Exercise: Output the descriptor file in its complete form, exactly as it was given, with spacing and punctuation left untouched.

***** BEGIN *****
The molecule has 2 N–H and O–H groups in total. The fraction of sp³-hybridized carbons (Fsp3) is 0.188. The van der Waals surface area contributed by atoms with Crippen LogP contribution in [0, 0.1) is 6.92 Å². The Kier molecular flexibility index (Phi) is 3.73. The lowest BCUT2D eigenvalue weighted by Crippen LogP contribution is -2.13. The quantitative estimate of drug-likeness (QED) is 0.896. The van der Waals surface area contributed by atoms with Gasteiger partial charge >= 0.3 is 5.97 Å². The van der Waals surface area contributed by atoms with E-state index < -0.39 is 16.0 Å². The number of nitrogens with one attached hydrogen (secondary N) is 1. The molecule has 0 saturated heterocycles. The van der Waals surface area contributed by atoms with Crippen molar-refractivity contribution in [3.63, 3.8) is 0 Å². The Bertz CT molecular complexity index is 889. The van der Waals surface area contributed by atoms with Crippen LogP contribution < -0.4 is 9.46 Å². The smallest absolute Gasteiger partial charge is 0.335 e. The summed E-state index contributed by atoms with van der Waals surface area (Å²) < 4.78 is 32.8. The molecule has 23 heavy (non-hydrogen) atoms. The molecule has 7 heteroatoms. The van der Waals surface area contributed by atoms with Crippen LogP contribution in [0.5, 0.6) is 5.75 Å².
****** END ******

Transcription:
The molecule has 2 N–H and O–H groups in total. The fraction of sp³-hybridized carbons (Fsp3) is 0.188. The van der Waals surface area contributed by atoms with Crippen LogP contribution in [0, 0.1) is 6.92 Å². The Kier molecular flexibility index (Phi) is 3.73. The lowest BCUT2D eigenvalue weighted by Crippen LogP contribution is -2.13. The quantitative estimate of drug-likeness (QED) is 0.896. The van der Waals surface area contributed by atoms with Gasteiger partial charge >= 0.3 is 5.97 Å². The van der Waals surface area contributed by atoms with E-state index < -0.39 is 16.0 Å². The number of nitrogens with one attached hydrogen (secondary N) is 1. The molecule has 0 saturated heterocycles. The van der Waals surface area contributed by atoms with Crippen molar-refractivity contribution in [3.63, 3.8) is 0 Å². The Bertz CT molecular complexity index is 889. The van der Waals surface area contributed by atoms with Crippen LogP contribution < -0.4 is 9.46 Å². The smallest absolute Gasteiger partial charge is 0.335 e. The summed E-state index contributed by atoms with van der Waals surface area (Å²) < 4.78 is 32.8. The molecule has 23 heavy (non-hydrogen) atoms. The molecule has 7 heteroatoms. The van der Waals surface area contributed by atoms with Crippen LogP contribution in [0.5, 0.6) is 5.75 Å².